Organizational deception: nip it in the bud
Receival, transportation and safe delivery of cargo across oceans is a highly complicated and precise activity, routinely demanding, normally dangerous and often life threatening. Shipping requires more than machines and personnel. Its success rests heavily on shrewd management, precision planning and informed interaction with a plethora of (sometimes conflicting) systems and regulations, modalities and ordinances; all of which collectively demand a pool of diverse skills and experienced minds.
The reputation of shipping companies to deliver, safely and on time, the high-value cargoes entrusted to their care is of paramount importance. The skill and capabilities of those employed in shipping are therefore of similar importance.
The global supply chain, like any other, is only as strong as its weakest link. And port operations (from docking to discharge) and terminal functions (cargo receival, storage and delivery) account for more than one link in that proverbial chain.
The precision and exactitude that shipping demands can only be delivered where all the components are ‘good and true’; constant and trustworthy. For inanimate components, this state of good and true is readily achievable with technology, software and engineering. The far more complicated human component must also be good and true, constant and trustworthy. And no company, be it private or public, will progress if it is perceived within and without as unpredictable, unstable, and/or untrustworthy. It is against this background that Portside Caribbean views the linchpin role of humans in the exacting business of moving and delivering cargo across Earth’s great oceans. But in that perspective looms the spectre of deception.
Joseph Cervenak’s brilliant essay about truth and consequences [see MANAGEMENT menu August 2021] opens windows to reveal the challenges and survival risks posed by deception within organizations. His recall of the Enron scandal (that brought down the 7th largest US company and two other firms with it) is timely and instructive. To be sure, as the headline posits, instability and confusion prevail in the absence of truth.
Lying, considered an intrinsic feature of human behaviour is, arguably, the most common form of deception. Unfortunately, there are very few empirical studies on lying in organisations. Rather, the concentration has been on individuals. But there are questions about organisations to be answered, like: how do organisations develop deceitful and/or corrupt practices by accepting or ignoring deception within the culture and structure of that organisation?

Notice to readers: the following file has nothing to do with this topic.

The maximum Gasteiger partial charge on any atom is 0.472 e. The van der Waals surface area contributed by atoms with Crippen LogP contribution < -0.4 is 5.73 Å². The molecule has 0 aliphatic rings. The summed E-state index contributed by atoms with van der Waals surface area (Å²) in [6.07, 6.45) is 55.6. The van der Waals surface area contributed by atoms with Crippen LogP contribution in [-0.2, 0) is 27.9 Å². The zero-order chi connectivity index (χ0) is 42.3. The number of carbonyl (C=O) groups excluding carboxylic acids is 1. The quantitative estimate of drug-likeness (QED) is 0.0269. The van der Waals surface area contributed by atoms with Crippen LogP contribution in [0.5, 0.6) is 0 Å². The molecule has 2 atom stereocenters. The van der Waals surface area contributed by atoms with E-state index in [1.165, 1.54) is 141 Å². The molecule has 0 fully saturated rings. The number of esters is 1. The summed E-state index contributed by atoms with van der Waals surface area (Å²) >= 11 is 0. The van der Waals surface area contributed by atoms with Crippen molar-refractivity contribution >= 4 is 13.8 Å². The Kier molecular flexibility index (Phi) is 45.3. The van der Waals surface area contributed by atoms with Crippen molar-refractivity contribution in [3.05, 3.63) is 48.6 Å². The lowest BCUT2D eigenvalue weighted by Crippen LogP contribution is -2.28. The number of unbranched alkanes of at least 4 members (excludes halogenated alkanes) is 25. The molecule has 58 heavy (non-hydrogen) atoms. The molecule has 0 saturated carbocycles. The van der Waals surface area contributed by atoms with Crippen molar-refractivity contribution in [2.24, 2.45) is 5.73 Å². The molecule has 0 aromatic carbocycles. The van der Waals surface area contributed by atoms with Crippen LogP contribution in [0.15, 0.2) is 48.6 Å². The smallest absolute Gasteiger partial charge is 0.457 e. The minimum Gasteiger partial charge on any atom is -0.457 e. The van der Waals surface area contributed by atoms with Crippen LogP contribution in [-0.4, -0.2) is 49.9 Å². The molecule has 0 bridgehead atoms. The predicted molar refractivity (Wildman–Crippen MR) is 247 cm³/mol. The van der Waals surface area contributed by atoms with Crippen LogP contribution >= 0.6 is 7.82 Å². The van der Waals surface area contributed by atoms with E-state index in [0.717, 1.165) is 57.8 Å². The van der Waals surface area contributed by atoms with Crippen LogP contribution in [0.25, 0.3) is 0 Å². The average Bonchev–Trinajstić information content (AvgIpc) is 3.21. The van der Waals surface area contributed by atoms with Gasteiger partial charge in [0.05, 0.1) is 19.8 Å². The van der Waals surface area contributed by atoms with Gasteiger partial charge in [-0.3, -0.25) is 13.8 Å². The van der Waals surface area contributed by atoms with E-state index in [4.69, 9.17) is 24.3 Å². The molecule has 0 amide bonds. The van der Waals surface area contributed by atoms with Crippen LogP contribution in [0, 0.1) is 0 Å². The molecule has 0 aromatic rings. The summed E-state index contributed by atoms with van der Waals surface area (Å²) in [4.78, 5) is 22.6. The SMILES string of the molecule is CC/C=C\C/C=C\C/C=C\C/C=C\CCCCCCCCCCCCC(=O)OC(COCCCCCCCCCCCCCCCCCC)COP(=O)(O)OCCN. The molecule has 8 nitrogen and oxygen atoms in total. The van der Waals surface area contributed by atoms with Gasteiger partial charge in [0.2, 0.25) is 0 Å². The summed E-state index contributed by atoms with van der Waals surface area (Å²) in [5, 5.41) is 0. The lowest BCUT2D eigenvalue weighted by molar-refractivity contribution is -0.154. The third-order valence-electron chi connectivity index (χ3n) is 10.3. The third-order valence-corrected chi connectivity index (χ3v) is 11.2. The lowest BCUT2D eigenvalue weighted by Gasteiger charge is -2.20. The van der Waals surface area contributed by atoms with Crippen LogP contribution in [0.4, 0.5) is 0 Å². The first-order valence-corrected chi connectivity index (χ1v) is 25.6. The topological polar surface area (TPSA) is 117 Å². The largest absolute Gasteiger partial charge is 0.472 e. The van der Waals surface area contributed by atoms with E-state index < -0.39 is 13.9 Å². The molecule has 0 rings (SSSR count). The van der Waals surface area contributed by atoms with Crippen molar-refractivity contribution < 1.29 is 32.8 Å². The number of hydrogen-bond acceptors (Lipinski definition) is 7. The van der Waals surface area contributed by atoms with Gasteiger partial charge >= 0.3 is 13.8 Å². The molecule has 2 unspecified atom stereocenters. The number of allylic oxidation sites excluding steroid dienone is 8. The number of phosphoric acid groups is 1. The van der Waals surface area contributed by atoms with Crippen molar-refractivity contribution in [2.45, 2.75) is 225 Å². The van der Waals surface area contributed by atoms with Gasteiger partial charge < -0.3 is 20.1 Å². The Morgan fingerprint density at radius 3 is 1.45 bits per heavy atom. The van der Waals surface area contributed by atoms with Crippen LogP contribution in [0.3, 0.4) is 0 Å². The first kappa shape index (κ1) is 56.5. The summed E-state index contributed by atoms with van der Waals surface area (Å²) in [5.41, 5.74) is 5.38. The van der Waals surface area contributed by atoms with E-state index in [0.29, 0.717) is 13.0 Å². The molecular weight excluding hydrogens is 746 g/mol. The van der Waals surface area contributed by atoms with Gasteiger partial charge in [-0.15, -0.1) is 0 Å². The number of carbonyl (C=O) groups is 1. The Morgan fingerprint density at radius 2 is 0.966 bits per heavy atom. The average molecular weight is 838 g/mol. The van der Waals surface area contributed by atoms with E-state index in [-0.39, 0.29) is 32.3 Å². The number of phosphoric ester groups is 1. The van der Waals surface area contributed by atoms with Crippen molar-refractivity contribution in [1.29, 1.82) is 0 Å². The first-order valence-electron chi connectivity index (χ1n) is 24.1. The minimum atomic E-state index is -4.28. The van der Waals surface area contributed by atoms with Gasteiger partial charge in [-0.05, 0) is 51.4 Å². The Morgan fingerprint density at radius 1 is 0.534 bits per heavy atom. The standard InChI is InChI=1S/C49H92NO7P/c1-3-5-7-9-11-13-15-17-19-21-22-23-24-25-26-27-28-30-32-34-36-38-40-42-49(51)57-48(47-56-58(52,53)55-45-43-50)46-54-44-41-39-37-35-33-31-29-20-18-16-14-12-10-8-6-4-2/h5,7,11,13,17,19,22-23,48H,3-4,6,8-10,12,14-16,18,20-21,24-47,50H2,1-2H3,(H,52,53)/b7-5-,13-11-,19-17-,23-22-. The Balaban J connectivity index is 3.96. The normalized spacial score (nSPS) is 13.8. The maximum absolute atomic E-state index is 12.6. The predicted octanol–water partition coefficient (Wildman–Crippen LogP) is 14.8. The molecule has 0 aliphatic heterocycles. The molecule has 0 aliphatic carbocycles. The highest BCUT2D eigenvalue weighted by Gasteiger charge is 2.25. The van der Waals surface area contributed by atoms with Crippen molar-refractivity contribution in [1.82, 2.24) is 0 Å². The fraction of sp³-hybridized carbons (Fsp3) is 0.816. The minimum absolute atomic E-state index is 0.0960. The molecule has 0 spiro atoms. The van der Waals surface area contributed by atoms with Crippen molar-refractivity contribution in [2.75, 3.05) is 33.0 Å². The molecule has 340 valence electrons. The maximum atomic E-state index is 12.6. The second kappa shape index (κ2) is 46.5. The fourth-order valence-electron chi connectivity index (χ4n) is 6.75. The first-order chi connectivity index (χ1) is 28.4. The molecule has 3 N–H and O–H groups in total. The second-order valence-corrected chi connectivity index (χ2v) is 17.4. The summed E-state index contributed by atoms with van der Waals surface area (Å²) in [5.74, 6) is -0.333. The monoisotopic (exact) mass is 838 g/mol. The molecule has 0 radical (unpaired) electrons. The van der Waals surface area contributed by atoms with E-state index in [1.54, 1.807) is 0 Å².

Fleming and Zyglidopoulos1 observed: “If undetected, an initial lie can begin a process whereby the ease, severity and pervasiveness of deception increases overtime so that it eventually becomes an organisation level phenomenon.”
Jenkins and Delbridge 2 concluded: “Fleming and Zyglidopoulos’ study of Enron, WorldCom and Arthur Andersen shows there was a gradual escalation of dishonesty resulting in an ‘increase in the ease, severity and pervasiveness of deceit until the organisation cannot operate without lying’. Lying became institutionalised into the informal structures and norms of the organisation to the extent that it directly and indirectly affected much of the day-to-day procedures and behaviours.”
The reality is that a culture of deception at any level of any company or organisation becomes insidious and metastasises quickly, bringing to ruin trust and carefully built relationships, systems and professional careers.
In port management and maritime affairs, there is little room for mistruths and mistrust. Key personnel at all levels, at home and abroad, must be trustworthy. Senior managers must therefore exercise due diligence before it’s too late.
Conventional wisdom? Nip it in the bud. 
- First published August 1, 2021
1 Fleming, P., & Zyglidopoulos, S. (2008). The escalation of deception in organization. Journal of Business Ethics, p. 837.
2 Exploring Organizational Deception: Organizational Contexts, Social Relations and Types of Lying, Sarah Jenkins and Rick Delbridge, SAGE